Did you know that a leaking faucet with even a slow drip can waste 15 to 20 gallons of water per day? If you have a leaky pipe or faucet, you should get it repaired as soon as possible, since it is literally “money down the drain.”
The first step in fixing a leaking or dripping faucet is identifying which of the two basic types of faucets you have, a compression faucet or a washer-free faucet. Compression faucets have an older design with two handles, one each for hot and cold water. Washer-free faucets have a more contemporary design, usually with a single lever or knob in the center that controls the flow and mix of hot and cold water.
Washer-free faucets may be one of several types: disc, valve, ball or cartridge. Because models vary with the manufacturer, it’s important to know what type of faucet you have in order to obtain identical replacement parts. It’s always safest to take your old faucet with you to the hardware store so that you can show the hardware salesman exactly what you are replacing.
Before working on the faucet, you will want to turn off the water at your water meter, if possible. This will make is safe for you in case an old pipe breaks or springs a leak. You can also try just turning off the water flow underneath the sink, too. There is a little valve you can twist with your hand (counterclockwise) to turn it off.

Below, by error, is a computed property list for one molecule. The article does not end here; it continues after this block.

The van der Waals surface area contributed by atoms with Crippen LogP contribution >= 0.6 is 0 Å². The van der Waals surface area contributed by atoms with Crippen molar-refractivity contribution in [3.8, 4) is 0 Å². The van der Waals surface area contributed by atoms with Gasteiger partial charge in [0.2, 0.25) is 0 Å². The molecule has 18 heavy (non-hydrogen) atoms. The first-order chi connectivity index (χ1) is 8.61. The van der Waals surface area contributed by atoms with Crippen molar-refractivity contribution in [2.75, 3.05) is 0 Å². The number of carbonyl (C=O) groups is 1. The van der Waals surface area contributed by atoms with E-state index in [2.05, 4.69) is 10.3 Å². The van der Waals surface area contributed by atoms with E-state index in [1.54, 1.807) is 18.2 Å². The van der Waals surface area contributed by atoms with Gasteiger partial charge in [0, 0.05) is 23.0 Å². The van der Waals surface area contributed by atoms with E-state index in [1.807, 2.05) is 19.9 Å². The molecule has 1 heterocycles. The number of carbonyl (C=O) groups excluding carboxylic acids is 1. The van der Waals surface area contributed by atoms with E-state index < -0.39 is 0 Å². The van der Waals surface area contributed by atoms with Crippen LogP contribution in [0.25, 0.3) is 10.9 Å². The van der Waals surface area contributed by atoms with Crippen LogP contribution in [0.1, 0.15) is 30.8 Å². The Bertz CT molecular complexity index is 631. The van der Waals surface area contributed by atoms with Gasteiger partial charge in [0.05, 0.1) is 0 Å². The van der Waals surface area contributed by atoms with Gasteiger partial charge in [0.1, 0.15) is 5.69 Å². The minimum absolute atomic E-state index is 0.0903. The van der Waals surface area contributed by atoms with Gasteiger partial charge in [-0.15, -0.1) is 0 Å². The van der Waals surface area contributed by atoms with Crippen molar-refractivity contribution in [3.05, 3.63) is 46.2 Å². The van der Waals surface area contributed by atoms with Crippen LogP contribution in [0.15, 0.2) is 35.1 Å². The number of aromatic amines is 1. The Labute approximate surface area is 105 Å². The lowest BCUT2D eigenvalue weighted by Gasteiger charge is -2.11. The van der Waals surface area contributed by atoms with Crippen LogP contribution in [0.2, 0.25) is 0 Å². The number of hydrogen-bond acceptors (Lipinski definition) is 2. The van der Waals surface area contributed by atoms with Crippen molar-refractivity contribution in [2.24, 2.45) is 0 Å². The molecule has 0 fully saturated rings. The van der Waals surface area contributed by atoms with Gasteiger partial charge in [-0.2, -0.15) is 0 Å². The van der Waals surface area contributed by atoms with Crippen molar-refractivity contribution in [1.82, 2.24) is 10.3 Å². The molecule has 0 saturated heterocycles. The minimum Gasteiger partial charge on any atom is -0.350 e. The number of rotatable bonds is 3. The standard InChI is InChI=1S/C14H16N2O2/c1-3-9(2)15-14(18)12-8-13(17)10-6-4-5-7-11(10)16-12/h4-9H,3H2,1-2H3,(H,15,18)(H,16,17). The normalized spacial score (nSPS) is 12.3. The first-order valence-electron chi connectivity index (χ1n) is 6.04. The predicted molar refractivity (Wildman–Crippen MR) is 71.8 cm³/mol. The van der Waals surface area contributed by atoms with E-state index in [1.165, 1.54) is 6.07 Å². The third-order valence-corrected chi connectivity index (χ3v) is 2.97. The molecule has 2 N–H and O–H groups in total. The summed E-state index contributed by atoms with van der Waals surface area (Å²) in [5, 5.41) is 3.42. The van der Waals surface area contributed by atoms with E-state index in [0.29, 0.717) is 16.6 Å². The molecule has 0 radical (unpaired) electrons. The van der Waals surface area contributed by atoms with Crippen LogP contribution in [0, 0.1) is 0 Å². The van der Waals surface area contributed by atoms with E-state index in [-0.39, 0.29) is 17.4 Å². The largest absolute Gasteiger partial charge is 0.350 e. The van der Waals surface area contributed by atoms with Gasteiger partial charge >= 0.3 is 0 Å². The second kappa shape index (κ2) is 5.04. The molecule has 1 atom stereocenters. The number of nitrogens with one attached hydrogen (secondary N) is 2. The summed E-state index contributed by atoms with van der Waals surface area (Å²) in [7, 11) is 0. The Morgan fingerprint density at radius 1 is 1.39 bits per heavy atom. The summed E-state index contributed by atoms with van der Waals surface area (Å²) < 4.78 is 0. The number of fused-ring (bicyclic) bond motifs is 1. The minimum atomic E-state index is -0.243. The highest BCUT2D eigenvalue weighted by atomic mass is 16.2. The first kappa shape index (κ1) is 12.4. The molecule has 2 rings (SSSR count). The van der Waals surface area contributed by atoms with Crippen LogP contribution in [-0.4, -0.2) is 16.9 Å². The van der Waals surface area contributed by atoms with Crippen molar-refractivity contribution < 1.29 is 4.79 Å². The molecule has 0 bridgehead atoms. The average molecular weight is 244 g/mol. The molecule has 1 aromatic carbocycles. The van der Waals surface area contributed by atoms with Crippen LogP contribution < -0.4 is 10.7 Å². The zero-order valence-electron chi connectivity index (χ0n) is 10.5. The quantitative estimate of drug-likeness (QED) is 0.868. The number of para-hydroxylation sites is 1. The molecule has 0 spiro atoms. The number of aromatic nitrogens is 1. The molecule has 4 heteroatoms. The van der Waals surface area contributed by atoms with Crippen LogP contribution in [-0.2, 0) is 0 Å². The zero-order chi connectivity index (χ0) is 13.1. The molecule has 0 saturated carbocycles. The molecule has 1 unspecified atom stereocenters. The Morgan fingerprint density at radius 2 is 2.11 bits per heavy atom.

When you’re disassembling the faucet, you should lubricate any stubborn connections with penetrating oil before trying to loosen them with a wrench. Tape the wrench’s jaws to prevent marring visible parts of the fixture. Before starting any faucet repair, plug the sink so smaller parts can’t fall down the drain. Line the sink with a towel to prevent damage from tools or parts accidentally dropped.
As you disassemble the faucet, line up the pieces in the order that you removed them so you can assemble them properly.
Cornerstone Plumbing will be happy to help you with a free estimate.
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